The Beggar's Opera

The Beggar's Opera

The Beggar's Opera

The Beggar's Opera

Excerpt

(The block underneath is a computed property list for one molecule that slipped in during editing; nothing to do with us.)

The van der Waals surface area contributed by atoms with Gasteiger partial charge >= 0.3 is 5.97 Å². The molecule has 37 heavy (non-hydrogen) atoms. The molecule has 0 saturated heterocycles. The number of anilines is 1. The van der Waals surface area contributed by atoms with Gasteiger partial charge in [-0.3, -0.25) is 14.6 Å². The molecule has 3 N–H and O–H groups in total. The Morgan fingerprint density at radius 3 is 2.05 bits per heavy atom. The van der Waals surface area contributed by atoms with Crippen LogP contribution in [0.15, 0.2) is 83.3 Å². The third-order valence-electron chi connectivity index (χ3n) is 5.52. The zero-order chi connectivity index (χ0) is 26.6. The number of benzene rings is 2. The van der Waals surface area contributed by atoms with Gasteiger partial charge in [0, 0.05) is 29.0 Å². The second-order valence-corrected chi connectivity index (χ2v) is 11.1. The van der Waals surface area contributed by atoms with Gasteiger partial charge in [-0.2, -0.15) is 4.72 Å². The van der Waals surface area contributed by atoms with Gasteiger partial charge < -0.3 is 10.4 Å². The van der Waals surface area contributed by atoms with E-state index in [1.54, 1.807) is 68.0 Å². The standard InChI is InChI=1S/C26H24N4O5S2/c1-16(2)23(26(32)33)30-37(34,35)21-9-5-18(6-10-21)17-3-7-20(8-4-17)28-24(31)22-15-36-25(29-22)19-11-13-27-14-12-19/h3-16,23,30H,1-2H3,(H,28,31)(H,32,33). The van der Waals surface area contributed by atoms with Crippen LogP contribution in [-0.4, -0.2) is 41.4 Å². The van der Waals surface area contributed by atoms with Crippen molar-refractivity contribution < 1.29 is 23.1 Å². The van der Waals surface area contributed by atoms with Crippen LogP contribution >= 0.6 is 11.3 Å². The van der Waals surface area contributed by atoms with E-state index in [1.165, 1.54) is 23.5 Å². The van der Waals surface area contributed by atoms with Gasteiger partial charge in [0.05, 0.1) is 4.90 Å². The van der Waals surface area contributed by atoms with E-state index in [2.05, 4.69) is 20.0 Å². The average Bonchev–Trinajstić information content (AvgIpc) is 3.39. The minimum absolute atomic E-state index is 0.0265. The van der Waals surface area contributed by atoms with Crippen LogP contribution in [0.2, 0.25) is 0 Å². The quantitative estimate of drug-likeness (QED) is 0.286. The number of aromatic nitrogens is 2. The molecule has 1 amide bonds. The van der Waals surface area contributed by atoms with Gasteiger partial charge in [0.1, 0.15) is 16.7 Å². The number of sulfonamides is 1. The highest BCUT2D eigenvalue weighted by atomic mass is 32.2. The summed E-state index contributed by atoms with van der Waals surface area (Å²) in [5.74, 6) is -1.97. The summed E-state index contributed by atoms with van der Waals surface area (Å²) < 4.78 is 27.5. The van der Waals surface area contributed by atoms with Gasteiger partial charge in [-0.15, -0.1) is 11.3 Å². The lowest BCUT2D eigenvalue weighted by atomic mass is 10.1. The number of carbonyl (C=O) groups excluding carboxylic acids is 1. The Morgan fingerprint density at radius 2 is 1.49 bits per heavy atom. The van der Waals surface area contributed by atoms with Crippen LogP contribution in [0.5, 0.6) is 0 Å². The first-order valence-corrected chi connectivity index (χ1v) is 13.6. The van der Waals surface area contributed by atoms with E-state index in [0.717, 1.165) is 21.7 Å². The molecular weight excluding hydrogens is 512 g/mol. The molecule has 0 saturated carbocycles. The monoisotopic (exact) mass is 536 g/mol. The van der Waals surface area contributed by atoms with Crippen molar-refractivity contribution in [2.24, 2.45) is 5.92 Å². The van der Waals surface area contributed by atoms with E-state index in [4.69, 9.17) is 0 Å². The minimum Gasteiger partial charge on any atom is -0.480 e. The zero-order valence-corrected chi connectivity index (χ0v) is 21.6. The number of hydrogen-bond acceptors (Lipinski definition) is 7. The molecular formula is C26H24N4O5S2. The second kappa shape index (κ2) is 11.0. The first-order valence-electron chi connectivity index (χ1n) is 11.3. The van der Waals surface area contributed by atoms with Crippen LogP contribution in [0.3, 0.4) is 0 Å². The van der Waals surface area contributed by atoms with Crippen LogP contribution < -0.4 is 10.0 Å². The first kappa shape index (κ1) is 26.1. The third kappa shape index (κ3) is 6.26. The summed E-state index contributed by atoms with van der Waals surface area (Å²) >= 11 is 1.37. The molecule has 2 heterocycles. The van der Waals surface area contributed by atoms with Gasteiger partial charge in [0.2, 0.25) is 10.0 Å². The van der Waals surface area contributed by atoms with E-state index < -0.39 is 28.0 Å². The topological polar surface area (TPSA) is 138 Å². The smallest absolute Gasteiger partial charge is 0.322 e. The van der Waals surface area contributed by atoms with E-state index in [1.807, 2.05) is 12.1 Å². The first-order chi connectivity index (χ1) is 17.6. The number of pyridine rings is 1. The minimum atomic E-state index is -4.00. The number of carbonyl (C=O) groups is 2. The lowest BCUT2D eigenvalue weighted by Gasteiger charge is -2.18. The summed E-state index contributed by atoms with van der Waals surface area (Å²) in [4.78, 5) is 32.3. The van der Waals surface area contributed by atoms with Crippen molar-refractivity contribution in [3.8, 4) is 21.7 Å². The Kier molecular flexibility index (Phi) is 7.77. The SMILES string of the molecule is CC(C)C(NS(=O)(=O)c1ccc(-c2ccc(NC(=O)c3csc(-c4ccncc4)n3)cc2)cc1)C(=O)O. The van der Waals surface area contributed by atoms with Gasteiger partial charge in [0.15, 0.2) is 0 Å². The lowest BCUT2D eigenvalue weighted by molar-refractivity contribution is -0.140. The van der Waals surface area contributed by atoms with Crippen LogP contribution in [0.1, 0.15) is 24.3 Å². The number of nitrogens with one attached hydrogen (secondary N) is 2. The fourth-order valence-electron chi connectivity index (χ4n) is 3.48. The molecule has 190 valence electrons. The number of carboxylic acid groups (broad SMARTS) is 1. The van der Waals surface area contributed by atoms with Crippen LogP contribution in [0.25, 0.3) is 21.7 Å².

Gay sold the copyright for The Beggar's Opera toJohn Watts on February 6, 1728, eight days after the first performance on January 29, and Watts published the text in octavo (O1) on February 14. The music was printed from copper plates, without words, in two separate gatherings at the end. These gatherings exist in a number of different issues and states, and a complete study would be lengthy. Briefly, however, during the press run of O1, which apparently continued for a month and a half, three separate sets of engravings of gathering G were used, along with two of gathering H. The earliest issue is represented by copies now at Harvard ( Murdock 211.5) and the Huntington Library ([Huth-Chew] 144496). There are two transitional issues, as in copies at Harvard ( 15459.628.10) and the Folger Shakespeare Library (PR/3473/B3/1728/Cage). Copies of the last issue, which seems to be the most common, are at Harvard ( 15459.628.20), Huntington (K-D 141), and the University of Texas Library (WK./G252/728 ba). Few of the copies are identical, for minor changes were made in the plates during the run of the presses. At the time the last engravings of the music were in the press, an additional song (Air LVI, "Ourselves, like the great," to the music of "A Cobbler There Was") was included in the text itself, on page 53, with music printed by a wood-block method. To accommodate this alteration, the standing type of O1 was re-arranged.

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